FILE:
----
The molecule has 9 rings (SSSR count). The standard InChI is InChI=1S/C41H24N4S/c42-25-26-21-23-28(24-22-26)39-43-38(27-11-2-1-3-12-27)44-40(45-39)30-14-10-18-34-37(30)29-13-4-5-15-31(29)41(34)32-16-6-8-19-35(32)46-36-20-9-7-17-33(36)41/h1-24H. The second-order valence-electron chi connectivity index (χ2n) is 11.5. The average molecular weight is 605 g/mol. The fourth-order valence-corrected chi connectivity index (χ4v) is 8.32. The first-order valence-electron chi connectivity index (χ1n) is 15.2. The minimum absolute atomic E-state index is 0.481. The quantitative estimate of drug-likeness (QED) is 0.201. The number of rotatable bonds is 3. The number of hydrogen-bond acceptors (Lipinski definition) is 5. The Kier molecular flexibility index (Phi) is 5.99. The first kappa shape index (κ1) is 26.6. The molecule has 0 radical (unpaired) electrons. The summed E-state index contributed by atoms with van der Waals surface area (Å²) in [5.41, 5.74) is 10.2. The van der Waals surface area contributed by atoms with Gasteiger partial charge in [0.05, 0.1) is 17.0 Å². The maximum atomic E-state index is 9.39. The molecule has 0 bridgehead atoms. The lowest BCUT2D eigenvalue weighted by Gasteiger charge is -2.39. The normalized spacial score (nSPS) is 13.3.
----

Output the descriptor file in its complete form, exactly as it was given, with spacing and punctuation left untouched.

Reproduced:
The molecule has 9 rings (SSSR count). The standard InChI is InChI=1S/C41H24N4S/c42-25-26-21-23-28(24-22-26)39-43-38(27-11-2-1-3-12-27)44-40(45-39)30-14-10-18-34-37(30)29-13-4-5-15-31(29)41(34)32-16-6-8-19-35(32)46-36-20-9-7-17-33(36)41/h1-24H. The second-order valence-electron chi connectivity index (χ2n) is 11.5. The average molecular weight is 605 g/mol. The fourth-order valence-corrected chi connectivity index (χ4v) is 8.32. The first-order valence-electron chi connectivity index (χ1n) is 15.2. The minimum absolute atomic E-state index is 0.481. The quantitative estimate of drug-likeness (QED) is 0.201. The number of rotatable bonds is 3. The number of hydrogen-bond acceptors (Lipinski definition) is 5. The Kier molecular flexibility index (Phi) is 5.99. The first kappa shape index (κ1) is 26.6. The molecule has 0 radical (unpaired) electrons. The summed E-state index contributed by atoms with van der Waals surface area (Å²) in [5.41, 5.74) is 10.2. The van der Waals surface area contributed by atoms with Gasteiger partial charge in [0.05, 0.1) is 17.0 Å². The maximum atomic E-state index is 9.39. The molecule has 0 bridgehead atoms. The lowest BCUT2D eigenvalue weighted by Gasteiger charge is -2.39. The normalized spacial score (nSPS) is 13.3.